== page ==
18th LIASA Annual Conference: Abstracts:

The 21st Century University Library as a place for learning, meeting and sharing experiences

Robert Jacob Pearce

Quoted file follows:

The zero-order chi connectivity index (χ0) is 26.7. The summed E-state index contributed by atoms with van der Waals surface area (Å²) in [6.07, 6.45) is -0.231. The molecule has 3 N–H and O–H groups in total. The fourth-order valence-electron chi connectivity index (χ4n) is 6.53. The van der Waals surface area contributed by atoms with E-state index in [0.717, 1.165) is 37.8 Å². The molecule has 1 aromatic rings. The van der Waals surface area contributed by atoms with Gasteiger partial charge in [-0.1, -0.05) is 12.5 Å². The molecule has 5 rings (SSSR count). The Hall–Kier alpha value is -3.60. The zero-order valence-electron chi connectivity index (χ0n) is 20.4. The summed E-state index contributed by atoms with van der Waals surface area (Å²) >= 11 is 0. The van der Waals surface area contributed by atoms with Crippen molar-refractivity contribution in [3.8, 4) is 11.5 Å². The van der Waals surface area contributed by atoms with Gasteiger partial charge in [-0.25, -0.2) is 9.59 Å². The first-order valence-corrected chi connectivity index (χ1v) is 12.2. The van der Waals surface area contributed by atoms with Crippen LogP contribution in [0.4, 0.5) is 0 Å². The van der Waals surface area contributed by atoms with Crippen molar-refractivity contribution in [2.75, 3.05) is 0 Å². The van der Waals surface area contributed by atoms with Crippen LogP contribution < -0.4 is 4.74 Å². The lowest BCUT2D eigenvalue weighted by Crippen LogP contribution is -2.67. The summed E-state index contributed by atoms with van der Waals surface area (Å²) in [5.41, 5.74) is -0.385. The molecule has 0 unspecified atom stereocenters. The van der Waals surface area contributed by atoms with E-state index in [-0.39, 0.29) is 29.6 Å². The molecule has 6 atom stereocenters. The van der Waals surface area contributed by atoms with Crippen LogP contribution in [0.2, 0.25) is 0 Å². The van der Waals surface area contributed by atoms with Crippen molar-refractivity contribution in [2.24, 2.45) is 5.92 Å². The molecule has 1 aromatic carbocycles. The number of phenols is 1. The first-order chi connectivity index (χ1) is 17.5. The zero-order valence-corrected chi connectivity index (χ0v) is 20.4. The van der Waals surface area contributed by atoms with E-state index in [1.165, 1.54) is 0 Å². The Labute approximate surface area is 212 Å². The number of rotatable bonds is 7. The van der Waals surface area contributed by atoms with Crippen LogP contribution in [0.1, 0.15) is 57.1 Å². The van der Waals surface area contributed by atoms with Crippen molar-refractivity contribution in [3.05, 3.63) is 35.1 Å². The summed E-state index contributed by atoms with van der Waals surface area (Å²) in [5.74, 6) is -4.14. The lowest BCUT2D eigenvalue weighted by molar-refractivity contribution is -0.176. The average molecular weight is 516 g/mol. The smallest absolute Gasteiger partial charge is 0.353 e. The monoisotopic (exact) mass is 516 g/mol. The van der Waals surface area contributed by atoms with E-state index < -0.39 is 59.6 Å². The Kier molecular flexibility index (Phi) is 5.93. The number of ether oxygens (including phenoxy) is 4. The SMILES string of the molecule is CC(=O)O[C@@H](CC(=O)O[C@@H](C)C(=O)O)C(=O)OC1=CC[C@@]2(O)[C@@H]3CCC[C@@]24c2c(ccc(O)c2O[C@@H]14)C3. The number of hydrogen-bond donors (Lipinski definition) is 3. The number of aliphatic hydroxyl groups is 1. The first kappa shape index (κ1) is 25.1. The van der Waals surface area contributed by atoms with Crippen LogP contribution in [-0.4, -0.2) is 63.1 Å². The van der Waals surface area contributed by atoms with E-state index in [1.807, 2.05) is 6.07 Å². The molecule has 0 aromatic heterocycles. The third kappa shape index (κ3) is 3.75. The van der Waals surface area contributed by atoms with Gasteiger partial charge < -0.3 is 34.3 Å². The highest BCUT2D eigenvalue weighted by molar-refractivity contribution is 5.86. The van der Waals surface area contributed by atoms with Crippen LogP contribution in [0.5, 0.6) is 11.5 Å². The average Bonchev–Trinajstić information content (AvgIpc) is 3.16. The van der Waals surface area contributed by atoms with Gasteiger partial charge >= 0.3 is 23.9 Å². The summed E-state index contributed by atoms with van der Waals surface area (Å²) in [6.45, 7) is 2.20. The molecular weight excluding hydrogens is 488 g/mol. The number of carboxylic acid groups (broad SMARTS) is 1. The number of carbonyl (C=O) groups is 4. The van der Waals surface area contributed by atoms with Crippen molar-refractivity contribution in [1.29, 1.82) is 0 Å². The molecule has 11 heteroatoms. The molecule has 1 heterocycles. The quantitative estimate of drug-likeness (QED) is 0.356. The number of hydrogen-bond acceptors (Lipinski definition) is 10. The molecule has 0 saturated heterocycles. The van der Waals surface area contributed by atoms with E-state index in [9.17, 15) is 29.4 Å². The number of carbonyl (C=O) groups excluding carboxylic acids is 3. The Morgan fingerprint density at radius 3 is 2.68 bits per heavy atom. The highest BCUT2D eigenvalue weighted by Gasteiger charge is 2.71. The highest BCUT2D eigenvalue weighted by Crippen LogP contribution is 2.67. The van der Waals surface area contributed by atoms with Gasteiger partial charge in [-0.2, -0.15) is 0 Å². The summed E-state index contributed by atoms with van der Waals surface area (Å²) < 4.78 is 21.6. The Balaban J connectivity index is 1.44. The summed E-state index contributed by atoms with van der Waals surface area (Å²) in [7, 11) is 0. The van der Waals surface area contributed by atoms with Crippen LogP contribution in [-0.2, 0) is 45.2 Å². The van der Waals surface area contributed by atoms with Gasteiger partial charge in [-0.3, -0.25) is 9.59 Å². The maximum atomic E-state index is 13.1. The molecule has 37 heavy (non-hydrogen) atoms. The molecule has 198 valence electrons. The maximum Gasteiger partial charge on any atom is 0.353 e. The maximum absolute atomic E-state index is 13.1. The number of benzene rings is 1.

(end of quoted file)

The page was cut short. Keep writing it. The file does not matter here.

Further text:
Libraries have existed since approximately 2600 BCE as an archive of recorded knowledge. In the past from clay tablets and papyrus scrolls to printed books and periodicals, libraries have collected these printed materials, housed them and made them available to library users. Today, in the era defined as the 21st Century, with the digitization of content and advancement of the Internet, the World Wide Web (WWW) and Cloud Computing information is no longer confined to printed materials or accessibility only in a single, physical location. Librarians find themselves in the hybrid “print” versus “e” era and redesigning of Library spaces for the 21st Century (e-era) has become essential. Libraries must re-invent themselves as content become more accessible online and their roles becomes less about housing books and documents, but connecting Library Users online (seamless). Online access will also accommodate the off-campus Library User better. Apart from these 21st Century “high technology” libraries that are coming into existence, there is the “digital divide” that must be taken into account as Africa is both a developed and developing society. Much as librarians promote “e-learning” “online learning” and “blended learning” and provide online access through the library’s online webpages and physically in Learning/Information and the Knowledge Commons, it must be kept in mind that printed books still play a critical role in supporting library users that are disadvantaged. Furthermore, students, academics and researchers no longer need a library simply for access. Instead, they require a place that encourages participatory learning and allows for co-construction of understanding from a variety of sources. In other words, instead of being an archive, libraries are becoming a Learning Commons. In this paper, the presenter will allude to: What we re-designing (Old library space to new library spaces); For whom, that is what type of library users- the 21st Century  library users also called the generation X, Y and Z or the Information Generation (iGens); redesigning libraries to support e-learning, bended learning and using platforms such as Moodle and Blackboard. A question that also needs to be answered is: will there still be bricks and mortar in the 21st century will or library services be rendered in the “cloud”? The presenter will also discuss the new concept of “Makerspaces” and how this can be accommodated in 21st Ccentury libraries.  “Bring your own Device” (BYOD) is another exciting venture that will be discussed. Lastly, examples will be given of university libraries in South Africa that have changed from 20th Century (print only) libraries to 21st Century eectronic libraries where through their websites they support mobile and e-learning and also providing online access to Catalogues, Journals, Electronic theses and dissertations and social media platforms such as Google Scholar, Facebook, Wikipedia and others.